Ball got to the line 98 times in 36 games at UCLA. Fultz got to the line 70 more times in 6 less games. Lonzo does not like contact and never drives to the basket. His ‘at the rim’ scores were lobs and un-contested lay ups.

    Russel got to the line 168 times which is 300 times less than John Wall. DAR also doesn’t like contact and rarely drives to the rim. A Ball/Russell backcourt is problematic to say the least.

    Add in the Lavar circus and the collateral damage he would likely cause the Lakers and it’s easy to just say no.


    • There are players that stats define and others that defy stats. Ball is one of the latter – so was Magic.

      If we look at things through only one lens we miss much of the world. The more games I see of Ball, the better he looks. He is someone who defines the game, i.e. he manages the team. Kobe did this and his stats certainly do not define what he meant to the Laker franchise.


      • I would not equate Ball with Magic.

        Being a UCLA fan I saw most of Ball’s games and more than a number of them were in person. I know he has talent and performed well on the college stage.

        I wasn’t as aware of the free throw issue, as noted by mattal.
        However, I do agree that if Lonzo can’t keep his defenders honest by having the ability/desire to drive to the basket it limits the space he will have to shoot his jumper. And while his jumper goes in, the windup of it is very low and NBA defenders will take that away.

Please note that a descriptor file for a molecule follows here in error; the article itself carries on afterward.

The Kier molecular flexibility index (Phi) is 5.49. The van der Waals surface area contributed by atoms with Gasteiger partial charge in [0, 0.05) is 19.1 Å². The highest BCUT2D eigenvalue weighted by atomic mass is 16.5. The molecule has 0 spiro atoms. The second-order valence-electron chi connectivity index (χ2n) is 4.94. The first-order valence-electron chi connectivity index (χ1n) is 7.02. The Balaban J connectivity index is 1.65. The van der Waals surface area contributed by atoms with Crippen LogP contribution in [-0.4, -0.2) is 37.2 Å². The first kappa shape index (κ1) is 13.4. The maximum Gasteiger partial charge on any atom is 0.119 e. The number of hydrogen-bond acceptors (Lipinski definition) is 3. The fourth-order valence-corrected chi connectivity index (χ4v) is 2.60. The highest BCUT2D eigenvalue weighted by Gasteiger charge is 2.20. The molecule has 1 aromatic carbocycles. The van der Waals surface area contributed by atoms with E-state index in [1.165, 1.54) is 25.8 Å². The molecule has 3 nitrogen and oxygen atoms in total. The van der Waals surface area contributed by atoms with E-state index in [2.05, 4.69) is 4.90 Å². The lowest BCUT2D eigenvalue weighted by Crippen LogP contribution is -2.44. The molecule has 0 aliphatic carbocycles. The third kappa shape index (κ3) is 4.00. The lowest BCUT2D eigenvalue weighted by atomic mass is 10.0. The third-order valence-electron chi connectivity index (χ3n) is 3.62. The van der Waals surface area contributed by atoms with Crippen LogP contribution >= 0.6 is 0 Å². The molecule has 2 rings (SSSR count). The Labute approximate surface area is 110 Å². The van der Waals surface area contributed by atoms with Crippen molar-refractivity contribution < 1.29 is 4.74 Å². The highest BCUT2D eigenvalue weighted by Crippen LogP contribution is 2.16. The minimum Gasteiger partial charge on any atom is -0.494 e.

My bigger concern is his lack of a mid range game. His points at UCLA were 3pt shots (with space) and lobs/layups predominately in transition and rarely contested. This is why his 2pt percentage was so high – virtually all of his shots were at the rim.

        I see Ball as Ricky Rubio. An offensively challenged point guard who distributes well. I do not see him as a transformative NBA talent.

        And yes, his dad is a problem. Lavar is all about himself and to make himself more important Lonzo has to be a star. What if Lonzo isn’t? Lavar will be an issue.


      • Craig: I get that you feel strongly about Ball being akin to the next Magic. But that does not mean that just because I don’t share your perspective that I am looking through at the world through one lens.

        That comment smacks of elitism and is out of place. This is a great site because of the open exchange of ideas.

        I believe that Ball has a ceiling at the NBA level and would prefer that the Lakers select a player with more upside — and I believe there are some present in this draft.